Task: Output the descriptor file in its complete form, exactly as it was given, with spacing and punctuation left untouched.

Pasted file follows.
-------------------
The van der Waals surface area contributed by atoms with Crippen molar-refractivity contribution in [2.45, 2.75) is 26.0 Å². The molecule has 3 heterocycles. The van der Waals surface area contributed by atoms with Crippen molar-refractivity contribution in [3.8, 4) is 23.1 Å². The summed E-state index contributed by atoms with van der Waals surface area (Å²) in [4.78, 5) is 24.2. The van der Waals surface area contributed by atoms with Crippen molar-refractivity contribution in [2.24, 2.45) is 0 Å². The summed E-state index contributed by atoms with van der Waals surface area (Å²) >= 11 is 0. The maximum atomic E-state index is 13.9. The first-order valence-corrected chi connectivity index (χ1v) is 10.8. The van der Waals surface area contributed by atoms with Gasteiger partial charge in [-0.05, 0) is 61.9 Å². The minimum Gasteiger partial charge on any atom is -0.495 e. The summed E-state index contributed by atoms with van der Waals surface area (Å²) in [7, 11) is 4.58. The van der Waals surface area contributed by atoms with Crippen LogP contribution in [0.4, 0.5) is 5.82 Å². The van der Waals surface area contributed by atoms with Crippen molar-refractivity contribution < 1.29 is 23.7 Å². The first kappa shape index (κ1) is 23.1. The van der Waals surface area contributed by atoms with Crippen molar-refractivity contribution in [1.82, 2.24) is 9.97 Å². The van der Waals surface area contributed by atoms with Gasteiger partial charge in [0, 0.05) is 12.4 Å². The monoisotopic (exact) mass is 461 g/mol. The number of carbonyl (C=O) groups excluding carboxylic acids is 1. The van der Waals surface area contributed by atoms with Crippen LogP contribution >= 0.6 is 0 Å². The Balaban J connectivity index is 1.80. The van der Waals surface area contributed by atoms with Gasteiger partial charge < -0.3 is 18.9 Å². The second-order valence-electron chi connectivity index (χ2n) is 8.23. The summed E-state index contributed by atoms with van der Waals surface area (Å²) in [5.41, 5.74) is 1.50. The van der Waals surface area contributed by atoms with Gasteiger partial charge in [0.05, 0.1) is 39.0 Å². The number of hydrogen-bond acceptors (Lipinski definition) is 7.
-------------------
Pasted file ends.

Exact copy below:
The van der Waals surface area contributed by atoms with Crippen molar-refractivity contribution in [2.45, 2.75) is 26.0 Å². The molecule has 3 heterocycles. The van der Waals surface area contributed by atoms with Crippen molar-refractivity contribution in [3.8, 4) is 23.1 Å². The summed E-state index contributed by atoms with van der Waals surface area (Å²) in [4.78, 5) is 24.2. The van der Waals surface area contributed by atoms with Crippen molar-refractivity contribution in [2.24, 2.45) is 0 Å². The summed E-state index contributed by atoms with van der Waals surface area (Å²) >= 11 is 0. The maximum atomic E-state index is 13.9. The first-order valence-corrected chi connectivity index (χ1v) is 10.8. The van der Waals surface area contributed by atoms with Gasteiger partial charge in [-0.05, 0) is 61.9 Å². The minimum Gasteiger partial charge on any atom is -0.495 e. The summed E-state index contributed by atoms with van der Waals surface area (Å²) in [7, 11) is 4.58. The van der Waals surface area contributed by atoms with Crippen LogP contribution in [0.4, 0.5) is 5.82 Å². The van der Waals surface area contributed by atoms with Crippen molar-refractivity contribution < 1.29 is 23.7 Å². The first kappa shape index (κ1) is 23.1. The van der Waals surface area contributed by atoms with Crippen molar-refractivity contribution in [1.82, 2.24) is 9.97 Å². The van der Waals surface area contributed by atoms with Gasteiger partial charge in [0, 0.05) is 12.4 Å². The monoisotopic (exact) mass is 461 g/mol. The number of carbonyl (C=O) groups excluding carboxylic acids is 1. The van der Waals surface area contributed by atoms with Crippen LogP contribution >= 0.6 is 0 Å². The Balaban J connectivity index is 1.80. The van der Waals surface area contributed by atoms with Gasteiger partial charge < -0.3 is 18.9 Å². The second-order valence-electron chi connectivity index (χ2n) is 8.23. The summed E-state index contributed by atoms with van der Waals surface area (Å²) in [5.41, 5.74) is 1.50. The van der Waals surface area contributed by atoms with Gasteiger partial charge in [0.05, 0.1) is 39.0 Å². The number of hydrogen-bond acceptors (Lipinski definition) is 7.